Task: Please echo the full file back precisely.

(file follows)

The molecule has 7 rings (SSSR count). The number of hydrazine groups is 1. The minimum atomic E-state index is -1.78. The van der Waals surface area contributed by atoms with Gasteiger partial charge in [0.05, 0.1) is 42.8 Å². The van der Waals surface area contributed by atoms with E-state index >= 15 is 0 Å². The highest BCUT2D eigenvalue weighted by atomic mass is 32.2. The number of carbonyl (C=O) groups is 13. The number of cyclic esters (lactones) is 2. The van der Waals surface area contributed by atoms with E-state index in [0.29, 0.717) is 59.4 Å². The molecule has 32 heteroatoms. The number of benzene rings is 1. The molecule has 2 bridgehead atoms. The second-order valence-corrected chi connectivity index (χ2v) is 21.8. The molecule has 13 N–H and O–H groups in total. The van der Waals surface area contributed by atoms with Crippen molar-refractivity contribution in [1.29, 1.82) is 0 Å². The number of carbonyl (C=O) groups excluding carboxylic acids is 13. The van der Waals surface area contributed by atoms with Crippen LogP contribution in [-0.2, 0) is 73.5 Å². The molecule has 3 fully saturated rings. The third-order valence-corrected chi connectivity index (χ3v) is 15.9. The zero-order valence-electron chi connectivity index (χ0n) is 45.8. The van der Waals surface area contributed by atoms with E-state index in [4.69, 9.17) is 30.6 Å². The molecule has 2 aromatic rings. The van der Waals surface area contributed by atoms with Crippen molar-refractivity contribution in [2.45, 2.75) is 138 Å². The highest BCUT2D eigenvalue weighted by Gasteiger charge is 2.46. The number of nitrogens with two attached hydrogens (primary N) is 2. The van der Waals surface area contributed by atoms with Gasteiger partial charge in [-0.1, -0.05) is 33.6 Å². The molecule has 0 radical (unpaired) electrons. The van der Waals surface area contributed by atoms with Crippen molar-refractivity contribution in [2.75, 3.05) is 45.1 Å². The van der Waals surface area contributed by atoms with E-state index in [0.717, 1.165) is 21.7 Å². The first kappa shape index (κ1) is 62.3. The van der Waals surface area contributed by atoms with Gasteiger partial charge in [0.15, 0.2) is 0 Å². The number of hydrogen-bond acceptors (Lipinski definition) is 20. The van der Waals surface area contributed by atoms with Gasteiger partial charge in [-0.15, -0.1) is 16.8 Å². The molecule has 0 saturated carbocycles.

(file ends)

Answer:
The molecule has 7 rings (SSSR count). The number of hydrazine groups is 1. The minimum atomic E-state index is -1.78. The van der Waals surface area contributed by atoms with Gasteiger partial charge in [0.05, 0.1) is 42.8 Å². The van der Waals surface area contributed by atoms with E-state index >= 15 is 0 Å². The highest BCUT2D eigenvalue weighted by atomic mass is 32.2. The number of carbonyl (C=O) groups is 13. The number of cyclic esters (lactones) is 2. The van der Waals surface area contributed by atoms with E-state index in [0.29, 0.717) is 59.4 Å². The molecule has 32 heteroatoms. The number of benzene rings is 1. The molecule has 2 bridgehead atoms. The second-order valence-corrected chi connectivity index (χ2v) is 21.8. The molecule has 13 N–H and O–H groups in total. The van der Waals surface area contributed by atoms with Crippen molar-refractivity contribution in [1.29, 1.82) is 0 Å². The number of carbonyl (C=O) groups excluding carboxylic acids is 13. The van der Waals surface area contributed by atoms with Crippen LogP contribution in [-0.2, 0) is 73.5 Å². The molecule has 3 fully saturated rings. The third-order valence-corrected chi connectivity index (χ3v) is 15.9. The zero-order valence-electron chi connectivity index (χ0n) is 45.8. The van der Waals surface area contributed by atoms with E-state index in [4.69, 9.17) is 30.6 Å². The molecule has 2 aromatic rings. The van der Waals surface area contributed by atoms with Crippen molar-refractivity contribution in [2.45, 2.75) is 138 Å². The highest BCUT2D eigenvalue weighted by Gasteiger charge is 2.46. The number of nitrogens with two attached hydrogens (primary N) is 2. The van der Waals surface area contributed by atoms with Gasteiger partial charge in [-0.1, -0.05) is 33.6 Å². The molecule has 0 radical (unpaired) electrons. The van der Waals surface area contributed by atoms with Crippen molar-refractivity contribution in [2.75, 3.05) is 45.1 Å². The van der Waals surface area contributed by atoms with E-state index in [0.717, 1.165) is 21.7 Å². The first kappa shape index (κ1) is 62.3. The van der Waals surface area contributed by atoms with Gasteiger partial charge in [0.15, 0.2) is 0 Å². The number of hydrogen-bond acceptors (Lipinski definition) is 20. The van der Waals surface area contributed by atoms with Gasteiger partial charge in [-0.15, -0.1) is 16.8 Å². The molecule has 0 saturated carbocycles.